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IDPPPA: The Copyright Compromise

By Biana Borukhovich, EASL Fashion Law Committee Member

Is the third try a charm? That is what Senator Schumer and the fashion industry are pondering. As some of you may know, Representative Robert W. Goodlatte and other representatives, such as Hillary Clinton, introduced the Design Piracy Prohibition Act (DPPA) into Congress, twice. This bill was designed to Amend Title 17 of the Copyright Act to offer copyright protection to fashion designers. Nevertheless, this bill has been pending in the Senate since August 2, 2007.

However, a new name and a few additional provisions have offered new hope for these representatives. On August 6, 2010, Senator Schumer introduced the Innovative Design Protection and Piracy Prevention Act (IDPPPA), which can be found at http://thomas.loc.gov/cgi-bin/query/z?c111:S.3728. This bill was introduced to offer similar protection to fashion designers for their original creations. Both the DPPA and IDPPPA offer copyright protection to designers for 3 years for their original designs, but not for articles in the public domain. Moreover, neither bill speaks to fashion designers' liability for "independent creations" of similar designs.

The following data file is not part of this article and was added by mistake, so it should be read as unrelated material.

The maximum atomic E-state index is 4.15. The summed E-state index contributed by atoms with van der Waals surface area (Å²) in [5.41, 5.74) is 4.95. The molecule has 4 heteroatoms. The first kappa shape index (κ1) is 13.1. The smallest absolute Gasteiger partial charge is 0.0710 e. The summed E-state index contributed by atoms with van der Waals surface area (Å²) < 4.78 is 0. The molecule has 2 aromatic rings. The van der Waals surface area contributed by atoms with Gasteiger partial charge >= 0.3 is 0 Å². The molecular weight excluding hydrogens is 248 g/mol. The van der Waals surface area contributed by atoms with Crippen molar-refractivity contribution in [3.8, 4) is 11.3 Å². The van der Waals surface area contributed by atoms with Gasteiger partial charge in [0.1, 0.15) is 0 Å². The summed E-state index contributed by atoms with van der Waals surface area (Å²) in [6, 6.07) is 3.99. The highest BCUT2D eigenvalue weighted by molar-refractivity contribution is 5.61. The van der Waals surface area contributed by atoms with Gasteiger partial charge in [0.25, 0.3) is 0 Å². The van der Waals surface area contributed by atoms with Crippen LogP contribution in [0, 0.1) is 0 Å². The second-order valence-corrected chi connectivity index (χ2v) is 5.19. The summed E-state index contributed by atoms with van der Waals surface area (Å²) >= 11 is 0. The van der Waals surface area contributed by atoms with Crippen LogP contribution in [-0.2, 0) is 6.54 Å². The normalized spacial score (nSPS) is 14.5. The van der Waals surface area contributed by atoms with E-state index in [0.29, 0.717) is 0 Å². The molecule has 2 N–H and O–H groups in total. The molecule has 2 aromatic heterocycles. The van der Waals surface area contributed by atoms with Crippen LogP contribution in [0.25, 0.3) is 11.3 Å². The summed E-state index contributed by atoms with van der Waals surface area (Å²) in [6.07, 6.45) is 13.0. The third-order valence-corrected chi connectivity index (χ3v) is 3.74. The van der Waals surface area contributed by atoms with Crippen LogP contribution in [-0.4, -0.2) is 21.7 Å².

Conversely, the IDPPPA has offered a few new set-asides from the DPPA. Under the new bill, fashion designers do not have a registration period during which they must apply for copyright protection. In addition, the new bill provides that a claimant can only plead the facts with particularity, which is a heightened standard compared to that of the DPPA. Under this standard, the complainant must meet three elements: (1) the design must be original, (2) the defendant's design is substantially identical and (3) the defendant had the opportunity to have seen the design before it was released publicly. Hence, such a standard would deter fraudulent and futile lawsuits that the previous bill might have encouraged.

In my opinion, this new bill seems more practicable at this point in time. Although I am all for the passage of the DPPA, at the same time, in an economy such as the one the U.S. is struggling with right now, we must take precaution in passing bills that might affect the job market. Hence, I think that the IDPPPA offers equilibrium between the designers and the "secondary" designers, a.k.a copycats, because it offers protection for fashion designers without offering over breadth provisions that would cause chaos in the fashion industry and unnecessary litigation. What do you think?

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This page contains a single entry from the blog posted on September 9, 2010 11:40 AM.

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